” is the science of human knowledge. This area of philosophy looks at the origin, the structure and the validity of what we know, perceive or think. Formulating proper keywords when using a search engine and evaluating the results of that search involves the area of epistemology.
Mao, Shen and Sun presented an interesting paper at IUI
entitled “Supporting Exploratory Information Seeking by Epistemology-based Social Search
“. They suggest a new way of searching for information in the context of social search using search epistemologies. These can be shared, reused and defined collaboratively by users. Their prototype “Baijia” outperforms a conventional search engine in supporting exploratory information seeking (EIS). This means that users searching for everything to do with “Tibetan life” for example, benefit from such a system. If you’re looking for someones phone number, there are more direct means to get your information.
As they say, formulating effective keyword strings to feed to search engines isn’t always straightforward when you don’t have a clear search goal. PageRank and HITS ranking algorithms won’t necessarily reflect your vagueness and so you are stuck thinking up more accurate ways to express your already vague goal. EIS is an important part of our lives but having a machine enabled solution to our fuzzy expectations is not easy.
“Wisdom of crowds
” takes the idea that the many are smarter than the few, and has been implemented as an idea in social search already. Lots of people search for similar or identical things and so reusing other people’s successful search strings makes sense. Google suggestion is based on this and so is “Baijia”.
The idea is that you subscribe to an epistemology that you are interested in from the repository. Here you can refine the existing epistemology. Baijia uses the Google API to get its results. The weights between the epistemologies and the results are adjusted depending on the level of agreement between the queries and each epistemology.
One of these might look like this:
- User A: Surfing Mentawai: “Search for Surfing in Indonesia”
- User B: http://www.somewebsite.com is the best page for this
- User C: “Search for….”
- and so on…..
“The agreement is defined based on the summation of queries match of all epistemic concepts, each of which is contributed by user i, and the match is based on the similarity between all elements of the concept and the queries”. The epistemologies are all sorted and ranked with search engine results having a priority. This means that when you type in the beginnings of a search you don’t just get a query suggestion but also a whole map of where your query might go and the different types of information available to you. Results are re-ranked according to users’ judgments.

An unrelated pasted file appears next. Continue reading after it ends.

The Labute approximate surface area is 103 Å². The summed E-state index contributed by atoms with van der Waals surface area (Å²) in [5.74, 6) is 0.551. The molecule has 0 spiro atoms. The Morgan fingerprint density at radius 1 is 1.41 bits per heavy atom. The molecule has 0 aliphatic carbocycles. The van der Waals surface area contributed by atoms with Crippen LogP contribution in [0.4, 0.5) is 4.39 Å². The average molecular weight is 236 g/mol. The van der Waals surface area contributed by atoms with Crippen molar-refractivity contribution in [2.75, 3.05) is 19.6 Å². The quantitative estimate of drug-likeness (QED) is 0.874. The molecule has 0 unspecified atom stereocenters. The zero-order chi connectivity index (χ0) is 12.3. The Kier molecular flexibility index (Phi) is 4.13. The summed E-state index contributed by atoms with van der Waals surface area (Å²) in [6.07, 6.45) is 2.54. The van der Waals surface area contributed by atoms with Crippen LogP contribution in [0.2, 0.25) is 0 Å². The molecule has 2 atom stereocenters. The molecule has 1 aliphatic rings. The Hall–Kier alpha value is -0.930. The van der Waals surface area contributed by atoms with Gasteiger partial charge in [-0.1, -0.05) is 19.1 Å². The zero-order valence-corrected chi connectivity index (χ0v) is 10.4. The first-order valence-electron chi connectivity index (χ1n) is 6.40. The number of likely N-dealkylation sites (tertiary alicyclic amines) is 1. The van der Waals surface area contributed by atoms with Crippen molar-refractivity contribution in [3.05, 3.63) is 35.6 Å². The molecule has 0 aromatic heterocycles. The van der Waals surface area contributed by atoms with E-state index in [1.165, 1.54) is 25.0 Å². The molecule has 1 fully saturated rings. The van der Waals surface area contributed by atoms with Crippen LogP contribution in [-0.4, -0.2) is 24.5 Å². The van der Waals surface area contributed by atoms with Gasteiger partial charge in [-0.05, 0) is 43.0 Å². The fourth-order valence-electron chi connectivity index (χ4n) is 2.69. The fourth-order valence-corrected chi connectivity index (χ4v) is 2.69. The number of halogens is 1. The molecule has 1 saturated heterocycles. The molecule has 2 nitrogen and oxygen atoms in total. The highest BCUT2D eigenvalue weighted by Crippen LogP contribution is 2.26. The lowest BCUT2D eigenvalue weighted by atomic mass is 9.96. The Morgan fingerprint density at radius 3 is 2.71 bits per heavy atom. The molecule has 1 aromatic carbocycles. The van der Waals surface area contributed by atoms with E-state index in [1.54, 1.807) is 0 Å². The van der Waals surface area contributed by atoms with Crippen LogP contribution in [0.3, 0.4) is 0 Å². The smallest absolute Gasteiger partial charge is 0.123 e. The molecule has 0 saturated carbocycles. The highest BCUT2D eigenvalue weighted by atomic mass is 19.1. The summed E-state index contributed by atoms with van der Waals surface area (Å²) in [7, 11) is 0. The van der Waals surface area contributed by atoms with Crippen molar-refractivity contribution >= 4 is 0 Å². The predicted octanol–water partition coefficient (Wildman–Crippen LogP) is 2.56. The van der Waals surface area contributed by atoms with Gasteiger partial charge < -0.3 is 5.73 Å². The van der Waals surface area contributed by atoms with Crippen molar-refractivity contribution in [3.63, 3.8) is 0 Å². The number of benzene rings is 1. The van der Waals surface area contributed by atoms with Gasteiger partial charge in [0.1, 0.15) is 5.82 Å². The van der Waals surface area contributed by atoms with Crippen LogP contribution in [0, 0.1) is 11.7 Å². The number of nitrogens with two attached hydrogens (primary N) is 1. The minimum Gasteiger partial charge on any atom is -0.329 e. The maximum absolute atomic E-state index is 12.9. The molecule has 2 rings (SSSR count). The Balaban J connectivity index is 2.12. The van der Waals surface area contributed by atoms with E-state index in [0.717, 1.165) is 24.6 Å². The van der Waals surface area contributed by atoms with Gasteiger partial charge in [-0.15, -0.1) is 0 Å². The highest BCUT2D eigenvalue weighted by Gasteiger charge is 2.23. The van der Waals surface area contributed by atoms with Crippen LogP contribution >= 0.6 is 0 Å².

How does this apply to SEO?
With the wealth of social media networks available and the willingness of people to be involved in them, something like Baijia could be very useful to users. For website owners, small and large businesses alike, it could all you to have some insight into what types of searches involve your website or which epistemologies you expected to be found in and weren’t. This for the SEO is an interesting addition to keyword research which I do believe doesn’t involve enough user behaviour work at this time.
We might get keyword volumes from various sources but these don’t show:
- How many times there was a reformulation
- Whether the users found what they were looking for
- Whether they had any background on the subject of their search (expertise levels)
Consider this snippet from Donna Spencer
(full article at Boxes and arrows):
“As an example, a few years ago I was looking for information on the cognitive mechanisms that allow people to navigate the physical world (I was comparing the concept of online and physical navigation). I knew what I was after, but couldn’t describe it (‘navigation’ in a search engine would return results for web navigation). I had no idea where to start. I tried a number of places and didn’t succeed at all. (Six months later I stumbled across some wayfinding papers and realised that was the term I needed).”
How can you help your users find your site more effectively during an exploratory search? Where is that compass and do your visitors know how to use it properly?